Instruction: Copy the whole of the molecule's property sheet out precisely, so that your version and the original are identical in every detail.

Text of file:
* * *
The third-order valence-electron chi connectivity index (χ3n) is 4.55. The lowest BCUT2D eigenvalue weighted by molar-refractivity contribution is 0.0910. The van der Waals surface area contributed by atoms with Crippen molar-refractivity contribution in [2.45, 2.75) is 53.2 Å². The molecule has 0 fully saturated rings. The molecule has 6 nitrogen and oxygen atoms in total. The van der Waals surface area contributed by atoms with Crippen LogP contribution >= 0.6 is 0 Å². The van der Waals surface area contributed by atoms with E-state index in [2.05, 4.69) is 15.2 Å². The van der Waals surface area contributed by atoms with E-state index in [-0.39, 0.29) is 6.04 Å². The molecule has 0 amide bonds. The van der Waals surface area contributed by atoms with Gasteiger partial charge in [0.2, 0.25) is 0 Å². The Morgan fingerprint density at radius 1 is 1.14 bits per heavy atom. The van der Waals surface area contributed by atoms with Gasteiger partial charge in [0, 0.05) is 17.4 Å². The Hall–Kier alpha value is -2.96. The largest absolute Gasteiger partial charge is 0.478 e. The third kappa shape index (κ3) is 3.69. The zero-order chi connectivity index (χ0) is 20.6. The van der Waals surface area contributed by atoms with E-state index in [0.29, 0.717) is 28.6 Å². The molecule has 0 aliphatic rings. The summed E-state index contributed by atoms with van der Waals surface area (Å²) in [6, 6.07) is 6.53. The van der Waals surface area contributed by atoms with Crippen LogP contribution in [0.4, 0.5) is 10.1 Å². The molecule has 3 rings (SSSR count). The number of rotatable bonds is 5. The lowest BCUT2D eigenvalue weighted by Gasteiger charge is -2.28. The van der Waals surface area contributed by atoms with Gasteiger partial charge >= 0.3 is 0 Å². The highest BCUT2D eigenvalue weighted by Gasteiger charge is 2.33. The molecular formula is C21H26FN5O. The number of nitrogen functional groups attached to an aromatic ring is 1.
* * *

The third-order valence-electron chi connectivity index (χ3n) is 4.55. The lowest BCUT2D eigenvalue weighted by molar-refractivity contribution is 0.0910. The van der Waals surface area contributed by atoms with Crippen molar-refractivity contribution in [2.45, 2.75) is 53.2 Å². The molecule has 0 fully saturated rings. The molecule has 6 nitrogen and oxygen atoms in total. The van der Waals surface area contributed by atoms with Crippen LogP contribution >= 0.6 is 0 Å². The van der Waals surface area contributed by atoms with E-state index in [2.05, 4.69) is 15.2 Å². The van der Waals surface area contributed by atoms with E-state index in [-0.39, 0.29) is 6.04 Å². The molecule has 0 amide bonds. The van der Waals surface area contributed by atoms with Gasteiger partial charge in [0.2, 0.25) is 0 Å². The Morgan fingerprint density at radius 1 is 1.14 bits per heavy atom. The van der Waals surface area contributed by atoms with Gasteiger partial charge in [0, 0.05) is 17.4 Å². The Hall–Kier alpha value is -2.96. The largest absolute Gasteiger partial charge is 0.478 e. The third kappa shape index (κ3) is 3.69. The zero-order chi connectivity index (χ0) is 20.6. The van der Waals surface area contributed by atoms with E-state index in [0.29, 0.717) is 28.6 Å². The molecule has 0 aliphatic rings. The summed E-state index contributed by atoms with van der Waals surface area (Å²) in [6, 6.07) is 6.53. The van der Waals surface area contributed by atoms with Crippen LogP contribution in [0.4, 0.5) is 10.1 Å². The molecule has 3 rings (SSSR count). The number of rotatable bonds is 5. The lowest BCUT2D eigenvalue weighted by Gasteiger charge is -2.28. The van der Waals surface area contributed by atoms with Gasteiger partial charge >= 0.3 is 0 Å². The highest BCUT2D eigenvalue weighted by Gasteiger charge is 2.33. The molecular formula is C21H26FN5O. The number of nitrogen functional groups attached to an aromatic ring is 1.